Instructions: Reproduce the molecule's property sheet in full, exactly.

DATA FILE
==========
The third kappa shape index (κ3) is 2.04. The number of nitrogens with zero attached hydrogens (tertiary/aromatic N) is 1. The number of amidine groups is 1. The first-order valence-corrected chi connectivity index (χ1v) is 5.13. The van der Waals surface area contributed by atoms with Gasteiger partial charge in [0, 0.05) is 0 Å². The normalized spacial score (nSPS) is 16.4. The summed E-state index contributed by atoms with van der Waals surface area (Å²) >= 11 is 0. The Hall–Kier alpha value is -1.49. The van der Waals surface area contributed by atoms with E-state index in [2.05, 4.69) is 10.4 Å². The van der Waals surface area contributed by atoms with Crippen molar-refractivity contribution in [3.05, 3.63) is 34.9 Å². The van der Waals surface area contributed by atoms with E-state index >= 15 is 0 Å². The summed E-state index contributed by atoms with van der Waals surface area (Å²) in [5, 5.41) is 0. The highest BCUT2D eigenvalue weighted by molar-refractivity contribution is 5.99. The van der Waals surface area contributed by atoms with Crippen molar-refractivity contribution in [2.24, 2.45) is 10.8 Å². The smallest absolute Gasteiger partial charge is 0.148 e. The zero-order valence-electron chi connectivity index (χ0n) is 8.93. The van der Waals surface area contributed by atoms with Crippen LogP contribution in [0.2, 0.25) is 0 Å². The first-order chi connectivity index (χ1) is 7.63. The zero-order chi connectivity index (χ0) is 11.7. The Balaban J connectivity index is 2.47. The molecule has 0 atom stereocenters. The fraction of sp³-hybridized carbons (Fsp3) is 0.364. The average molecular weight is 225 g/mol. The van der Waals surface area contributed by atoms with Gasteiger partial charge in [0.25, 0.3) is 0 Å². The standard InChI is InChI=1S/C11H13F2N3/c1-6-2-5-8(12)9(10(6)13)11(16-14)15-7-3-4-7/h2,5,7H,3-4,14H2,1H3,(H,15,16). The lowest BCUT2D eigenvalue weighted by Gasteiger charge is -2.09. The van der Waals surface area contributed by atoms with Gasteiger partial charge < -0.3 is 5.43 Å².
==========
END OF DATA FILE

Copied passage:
The third kappa shape index (κ3) is 2.04. The number of nitrogens with zero attached hydrogens (tertiary/aromatic N) is 1. The number of amidine groups is 1. The first-order valence-corrected chi connectivity index (χ1v) is 5.13. The van der Waals surface area contributed by atoms with Gasteiger partial charge in [0, 0.05) is 0 Å². The normalized spacial score (nSPS) is 16.4. The summed E-state index contributed by atoms with van der Waals surface area (Å²) >= 11 is 0. The Hall–Kier alpha value is -1.49. The van der Waals surface area contributed by atoms with E-state index in [2.05, 4.69) is 10.4 Å². The van der Waals surface area contributed by atoms with Crippen molar-refractivity contribution in [3.05, 3.63) is 34.9 Å². The van der Waals surface area contributed by atoms with E-state index >= 15 is 0 Å². The summed E-state index contributed by atoms with van der Waals surface area (Å²) in [5, 5.41) is 0. The highest BCUT2D eigenvalue weighted by molar-refractivity contribution is 5.99. The van der Waals surface area contributed by atoms with Crippen molar-refractivity contribution in [2.24, 2.45) is 10.8 Å². The smallest absolute Gasteiger partial charge is 0.148 e. The zero-order valence-electron chi connectivity index (χ0n) is 8.93. The van der Waals surface area contributed by atoms with Crippen LogP contribution in [0.2, 0.25) is 0 Å². The first-order chi connectivity index (χ1) is 7.63. The zero-order chi connectivity index (χ0) is 11.7. The Balaban J connectivity index is 2.47. The molecule has 0 atom stereocenters. The fraction of sp³-hybridized carbons (Fsp3) is 0.364. The average molecular weight is 225 g/mol. The van der Waals surface area contributed by atoms with Gasteiger partial charge in [0.25, 0.3) is 0 Å². The standard InChI is InChI=1S/C11H13F2N3/c1-6-2-5-8(12)9(10(6)13)11(16-14)15-7-3-4-7/h2,5,7H,3-4,14H2,1H3,(H,15,16). The lowest BCUT2D eigenvalue weighted by Gasteiger charge is -2.09. The van der Waals surface area contributed by atoms with Gasteiger partial charge < -0.3 is 5.43 Å².